- Trend – The overall tendency for a series of values to increase, decrease, or remain relatively stable during a period.
- Variability – The typical change between subsequent data points over time.
- Cycles – Patterns that repeat regularly (e.g., hourly, weekly, monthly, etc.)
- Rate of Change – The percentage difference between subsequent data points in a time series.
- Exceptions – Values that fall outside a typical range for a given time series.
Microsoft Excel line charts are your go-to method for visualizing time series data. In particular, PivotCharts are very effective for analyzing time series data.
Configuring the PivotTable
The first step in getting to the “why” of what’s happening with AOV is to analyze e-commerce sales by product line over time.
Luckily, the data model makes performing this time series analysis straightforward by using a PivotTable to feed data to a PivotChart.
First, you add the Sales Amount measure from the data model to the PivotTable.
Next, you add the Order Date Month Hierarchy dimension to the PivotTable.
Lastly, you add the Product Hierarchy dimension to the PivotTable.
By default, the PivotTable isn’t in a format suitable for conducting a time series analysis using a line chart. The PivotTable must be expanded to display monthly sales data by product line.
You select all the cells in the PivotTable’s first column and then:
- Right-click with your mouse.
- Select Expand/Collapse from the menu.
- Select the Expand to “Order Month” option.
As displayed below in Fig 09, the expanded PivotTable also includes the quarters of the calendar year.
While including the quarters in the line chart isn’t technically a problem, it does add clutter to the visualization.
Hiding the quarters from the PivotTable is accomplished by:
- Right-clicking on one of the date cells using your mouse.
- Selecting Show/Hide Fields from the menu.
- Selecting the Order Quarter option
The resulting PivotTable is optimal for conducting a time series analysis using a PivotChart.
Product Line Sales Analysis
With the PivotTable configured, creating a line chart to conduct the time series analysis takes just a few clicks:
- Click Insert in the Excel Ribbon.
- Select Pivot Chart.
Using the Insert Chart dialog, select Line and click the OK button.
The resulting line chart is excellent for conducting a times series analysis for e-commerce sales by product line.
Analyzing Fig 14 provides many insights regarding the trend pattern:
- Until July 2007, only the M and R product lines were sold online.
- The R product line sales trended down from 2005 until the trend was reversed starting in July 2007.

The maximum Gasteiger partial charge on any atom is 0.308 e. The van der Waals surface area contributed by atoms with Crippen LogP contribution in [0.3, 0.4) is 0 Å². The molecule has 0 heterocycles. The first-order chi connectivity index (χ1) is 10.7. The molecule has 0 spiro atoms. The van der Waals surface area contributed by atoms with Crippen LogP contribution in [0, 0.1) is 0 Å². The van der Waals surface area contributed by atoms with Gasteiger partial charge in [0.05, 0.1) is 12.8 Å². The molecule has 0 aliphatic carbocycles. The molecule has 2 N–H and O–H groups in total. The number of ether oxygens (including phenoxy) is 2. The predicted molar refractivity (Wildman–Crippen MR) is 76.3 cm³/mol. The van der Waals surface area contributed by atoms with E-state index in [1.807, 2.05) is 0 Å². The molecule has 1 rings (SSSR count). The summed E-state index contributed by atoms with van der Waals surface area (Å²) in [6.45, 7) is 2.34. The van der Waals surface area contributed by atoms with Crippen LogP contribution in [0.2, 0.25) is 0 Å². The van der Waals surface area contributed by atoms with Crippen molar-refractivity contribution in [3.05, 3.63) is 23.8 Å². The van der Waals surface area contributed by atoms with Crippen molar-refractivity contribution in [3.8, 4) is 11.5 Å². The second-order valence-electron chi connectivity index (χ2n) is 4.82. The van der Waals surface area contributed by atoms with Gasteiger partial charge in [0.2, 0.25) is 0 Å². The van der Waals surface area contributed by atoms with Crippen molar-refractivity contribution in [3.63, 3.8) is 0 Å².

- The M product line sales have trended up consistently starting in September 2006.
- The T product line sales have shown explosive growth starting in July 2007.
- The S product line sales are relatively small but steady starting in July 2007.
When analyzing Fig 14 for the remaining time series analysis patterns, the following jumps out at you:
- There is more variability in the M and R product lines compared to the S and T product lines.
- For the M, R, and T product lines, there appears to be some seasonality each December where sales spike (e.g., due to the Christmas holiday).
Product Line AOV Analysis
The next step for diagnosing the “why” is reconfiguring the PivotTable to show AOV by product line over time.
This is quickly done by changing the PivotTable to use the data model’s Sales Amount Avg measure.
Excel will automatically update the PivotChart based on the AOV data values.
Analyzing Fig 16 provides many insights regarding the trend pattern:
- The AOV for the M and R product lines first started experiencing significant month-over-month decreases around June 2006.
- The AOV decreases “flattened out” a bit starting around September 2006.
- The AOV for the M and R product lines again had significant drops starting in July 2007 and stabilized at their new low level starting August 2007.
- Relatively speaking, the AOV for the T product line has been stable but at a level far less than what the M and R product lines enjoyed in 2005.
- The S product line’s AOV has steadily been a fraction of the other product line AOVs.
When analyzing Fig 16 for the remaining time series analysis patterns, the following jumps out at you:
- There is an exceptional AOV value corresponding to June 2006.
Pivoting the sales and AOV data by product line has uncovered some interesting insights and helped explain the “why” of decreased AOV.
In the next blog post of the series, you will dive deeper into the Internet sales data to understand if consumer buying patterns have changed over time.
Until next time, stay healthy and happy data sleuthing!